By Matt Krantz and Gary Strauss, USA TODAY
Facebook jumped 13% to $43 as the stock opened for trading for the first time Friday morning. But almost as quickly, the early gains evaporated and shares in the world's largest social networking company were barely trading above their $38 initial offering price.
The stock was sold to select investors at the IPO price of $38 a share. There were so many last-minute orders clogging the Nasdaq exchange that trading, initially set for 11 a.m. ET, was delayed nearly 30 minutes Friday. More than 200 million shares traded within the first hour.
Still, after the early price pop, investor enthusiasm began to wane. At noon, the shares were trading at about $39.90 - up about 5%.
Born in a Harvard University dorm room in 2004, Facebook has become part of the social fabric of more than 900 million users. With a market value of more than $104 billion, Facebook is worth more than Amazon.com, McDonald's, Cisco Systems and Visa.
The company raised $16 billion in the IPO. It could raise more, up to a total of $18.4 billion, if the company's investment bankers utilize an overallotment option reserved to satisfy additional demand.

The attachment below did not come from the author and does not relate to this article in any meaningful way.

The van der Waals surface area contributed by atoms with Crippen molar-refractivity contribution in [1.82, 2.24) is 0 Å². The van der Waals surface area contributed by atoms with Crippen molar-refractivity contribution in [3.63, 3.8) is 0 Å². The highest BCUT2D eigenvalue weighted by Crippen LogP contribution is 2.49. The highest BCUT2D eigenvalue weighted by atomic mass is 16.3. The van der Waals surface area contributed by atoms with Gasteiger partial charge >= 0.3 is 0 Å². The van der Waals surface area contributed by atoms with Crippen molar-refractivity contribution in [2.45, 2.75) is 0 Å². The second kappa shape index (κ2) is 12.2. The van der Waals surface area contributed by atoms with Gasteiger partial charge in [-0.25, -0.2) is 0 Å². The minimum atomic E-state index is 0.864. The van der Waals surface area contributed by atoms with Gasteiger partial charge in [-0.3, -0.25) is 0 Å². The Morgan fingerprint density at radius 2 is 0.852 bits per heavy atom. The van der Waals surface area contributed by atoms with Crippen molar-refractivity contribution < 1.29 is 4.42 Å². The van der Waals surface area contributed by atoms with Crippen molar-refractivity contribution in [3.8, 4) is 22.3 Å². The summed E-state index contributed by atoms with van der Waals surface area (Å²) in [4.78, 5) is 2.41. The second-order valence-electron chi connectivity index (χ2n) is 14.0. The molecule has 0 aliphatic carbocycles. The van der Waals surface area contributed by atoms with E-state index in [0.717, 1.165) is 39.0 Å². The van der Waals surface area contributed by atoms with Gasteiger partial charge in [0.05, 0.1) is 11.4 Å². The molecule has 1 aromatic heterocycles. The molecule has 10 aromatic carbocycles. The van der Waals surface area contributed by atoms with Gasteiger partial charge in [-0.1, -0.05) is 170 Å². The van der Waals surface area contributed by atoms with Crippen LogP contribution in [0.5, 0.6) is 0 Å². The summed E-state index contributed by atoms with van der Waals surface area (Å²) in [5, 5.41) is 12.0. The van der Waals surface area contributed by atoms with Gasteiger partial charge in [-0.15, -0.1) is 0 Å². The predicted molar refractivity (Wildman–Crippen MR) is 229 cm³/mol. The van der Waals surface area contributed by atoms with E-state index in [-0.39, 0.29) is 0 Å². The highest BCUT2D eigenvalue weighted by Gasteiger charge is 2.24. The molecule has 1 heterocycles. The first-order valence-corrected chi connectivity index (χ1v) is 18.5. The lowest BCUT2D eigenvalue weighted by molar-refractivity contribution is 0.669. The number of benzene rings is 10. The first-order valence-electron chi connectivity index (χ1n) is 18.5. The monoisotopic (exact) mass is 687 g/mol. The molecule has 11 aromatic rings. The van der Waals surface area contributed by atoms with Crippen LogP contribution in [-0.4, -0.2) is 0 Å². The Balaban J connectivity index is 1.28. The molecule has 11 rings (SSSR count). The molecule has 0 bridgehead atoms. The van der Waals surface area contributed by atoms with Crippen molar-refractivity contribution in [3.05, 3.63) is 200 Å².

Earlier this week, the initial share price and the number of shares being sold was increased because of high investor demand for stock in the social-networking giant.
Before trading began, people huddled outside the windows of the Nasdaq site in New York's Times Square, waiting for the stock to open. Some held up cell phones and cameras pointed at the Nasdaq board, waiting to get a picture of the first price change.
The rich valuation for the company comes as it tries to cement its role in the Internet, as contributions by users and their interactions with each other become more important.
Facebook has taken the lead by grabbing hundreds of millions of users, but still has much to prove in finding ways to boost the profit it earns from those users.
Contributing: Associated Press